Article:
HSE chief to leave post after six years
Tony O'Brien, who is to leave his post as director general of the HSE this summer, was appointed six years ago to wind it up.
But, as he departs, the HSE remains intact, with the staunch pledge of the last government to "dismantle" it on hold for now.
Mr O'Brien, who is in his mid-50s, said he will not seek an extension of his €186,000-a-year contract when it expires in August.
He leaves behind a mixed legacy. But the greatest obstacle faced by the HSE remains its poor public image and an inability to win the faith of so many people since it was set up in 2005.
It is still seen by too many as overly bureaucratic, with too many well-paid managers.
Many regard it as unaccountable, despite several scandals. This accusation has been made even on some occasions when it was not always merited.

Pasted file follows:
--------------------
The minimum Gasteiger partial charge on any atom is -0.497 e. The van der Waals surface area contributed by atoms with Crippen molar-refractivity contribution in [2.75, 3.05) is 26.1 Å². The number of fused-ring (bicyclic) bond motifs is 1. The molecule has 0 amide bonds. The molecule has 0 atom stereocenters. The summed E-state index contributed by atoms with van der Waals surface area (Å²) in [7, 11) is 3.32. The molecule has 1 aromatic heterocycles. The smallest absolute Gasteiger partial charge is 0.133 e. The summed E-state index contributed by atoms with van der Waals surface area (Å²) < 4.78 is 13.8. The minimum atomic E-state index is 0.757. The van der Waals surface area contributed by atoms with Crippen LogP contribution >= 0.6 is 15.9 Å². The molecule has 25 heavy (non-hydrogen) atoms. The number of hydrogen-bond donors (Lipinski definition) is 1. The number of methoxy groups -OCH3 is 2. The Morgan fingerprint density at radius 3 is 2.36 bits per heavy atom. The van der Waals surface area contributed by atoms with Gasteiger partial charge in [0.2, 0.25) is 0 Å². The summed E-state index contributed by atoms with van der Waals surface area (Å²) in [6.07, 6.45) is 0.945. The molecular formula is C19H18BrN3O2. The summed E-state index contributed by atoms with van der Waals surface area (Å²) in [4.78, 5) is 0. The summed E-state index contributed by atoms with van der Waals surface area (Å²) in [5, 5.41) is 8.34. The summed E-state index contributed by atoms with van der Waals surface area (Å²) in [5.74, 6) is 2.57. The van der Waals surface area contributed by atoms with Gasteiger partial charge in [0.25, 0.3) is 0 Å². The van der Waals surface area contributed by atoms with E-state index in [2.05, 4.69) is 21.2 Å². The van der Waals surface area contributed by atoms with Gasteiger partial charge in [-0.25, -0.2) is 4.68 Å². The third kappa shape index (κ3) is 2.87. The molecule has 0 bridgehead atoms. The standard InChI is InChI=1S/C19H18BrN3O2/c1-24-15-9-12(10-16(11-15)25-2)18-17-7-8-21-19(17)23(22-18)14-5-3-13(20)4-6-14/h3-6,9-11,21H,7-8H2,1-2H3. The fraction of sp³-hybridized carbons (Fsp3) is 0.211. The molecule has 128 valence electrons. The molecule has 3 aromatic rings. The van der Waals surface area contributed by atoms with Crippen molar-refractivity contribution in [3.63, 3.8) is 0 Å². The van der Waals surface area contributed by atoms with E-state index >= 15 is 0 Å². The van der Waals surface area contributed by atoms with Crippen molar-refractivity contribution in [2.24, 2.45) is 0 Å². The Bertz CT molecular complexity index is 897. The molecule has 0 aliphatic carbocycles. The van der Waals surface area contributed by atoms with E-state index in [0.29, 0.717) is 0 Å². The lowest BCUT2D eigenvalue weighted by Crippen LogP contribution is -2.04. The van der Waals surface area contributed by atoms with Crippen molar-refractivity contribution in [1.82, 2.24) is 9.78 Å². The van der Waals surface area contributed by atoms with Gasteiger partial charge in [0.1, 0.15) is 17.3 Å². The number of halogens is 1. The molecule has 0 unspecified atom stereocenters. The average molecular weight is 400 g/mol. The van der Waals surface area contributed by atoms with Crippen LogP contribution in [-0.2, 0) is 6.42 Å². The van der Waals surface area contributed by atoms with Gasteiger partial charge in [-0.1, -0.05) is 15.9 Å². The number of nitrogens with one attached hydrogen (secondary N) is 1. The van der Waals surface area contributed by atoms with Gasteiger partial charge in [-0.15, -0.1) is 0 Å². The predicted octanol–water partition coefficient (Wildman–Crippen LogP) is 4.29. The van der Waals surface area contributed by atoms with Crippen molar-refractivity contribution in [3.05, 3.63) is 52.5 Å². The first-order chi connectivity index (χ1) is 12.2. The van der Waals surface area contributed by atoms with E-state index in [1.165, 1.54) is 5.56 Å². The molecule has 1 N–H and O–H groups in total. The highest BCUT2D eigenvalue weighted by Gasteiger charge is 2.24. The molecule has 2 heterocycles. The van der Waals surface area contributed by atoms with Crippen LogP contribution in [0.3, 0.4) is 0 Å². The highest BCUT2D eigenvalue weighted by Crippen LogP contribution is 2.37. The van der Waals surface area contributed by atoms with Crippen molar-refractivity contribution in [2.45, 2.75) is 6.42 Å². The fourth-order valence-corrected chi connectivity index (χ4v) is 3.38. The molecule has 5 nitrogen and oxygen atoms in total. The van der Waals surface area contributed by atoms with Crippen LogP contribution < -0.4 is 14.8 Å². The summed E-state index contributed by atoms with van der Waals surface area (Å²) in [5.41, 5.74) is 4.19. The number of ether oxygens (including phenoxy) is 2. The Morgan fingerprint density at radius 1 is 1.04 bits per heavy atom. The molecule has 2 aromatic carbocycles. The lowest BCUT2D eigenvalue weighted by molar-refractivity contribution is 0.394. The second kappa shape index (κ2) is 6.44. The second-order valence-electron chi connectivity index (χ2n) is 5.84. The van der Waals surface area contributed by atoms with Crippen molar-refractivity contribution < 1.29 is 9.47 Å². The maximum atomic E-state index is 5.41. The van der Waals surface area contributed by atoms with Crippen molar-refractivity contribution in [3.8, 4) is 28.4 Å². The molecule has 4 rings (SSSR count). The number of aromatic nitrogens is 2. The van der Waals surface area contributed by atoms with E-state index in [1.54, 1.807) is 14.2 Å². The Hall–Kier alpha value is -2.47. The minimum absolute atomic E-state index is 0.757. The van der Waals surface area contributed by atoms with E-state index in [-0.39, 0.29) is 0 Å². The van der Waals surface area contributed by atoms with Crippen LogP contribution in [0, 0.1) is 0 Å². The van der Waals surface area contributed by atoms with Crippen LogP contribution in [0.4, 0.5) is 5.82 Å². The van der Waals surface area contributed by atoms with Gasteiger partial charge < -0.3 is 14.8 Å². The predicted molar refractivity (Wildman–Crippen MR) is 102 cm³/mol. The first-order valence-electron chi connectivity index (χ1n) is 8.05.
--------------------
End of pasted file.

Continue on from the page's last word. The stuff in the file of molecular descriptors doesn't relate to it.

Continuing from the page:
Mr O'Brien has struggled with squeezed budgets during the recession years, slowing the pace of progress in areas such as hospital care, with a serious impact on the trolley crisis and waiting lists.
At the same time he has battled with powerful health unions which are highly resistant to change .
His relationship with various health ministers has been turbulent at times. The most difficult was with Taoiseach Leo Varadkar, who as health minister warned in 2015 "heads will roll" if the A&E overcrowding was not sorted.
In a video message to staff yesterday, Mr O'Brien singled out improvements in stroke services, cardiac care, acute medicine and reinvestment in the ambulance service as highlights of his term.
He praised the work of staff during the snowstorm, saying it showed "HSE values for care and compassion in action".
Health Minister Simon Harris praised his "leadership and commitment to reform".
It's unclear if he would like to stay in management, but sources say he has expressed interest in joining the academic world of lecturing on leadership.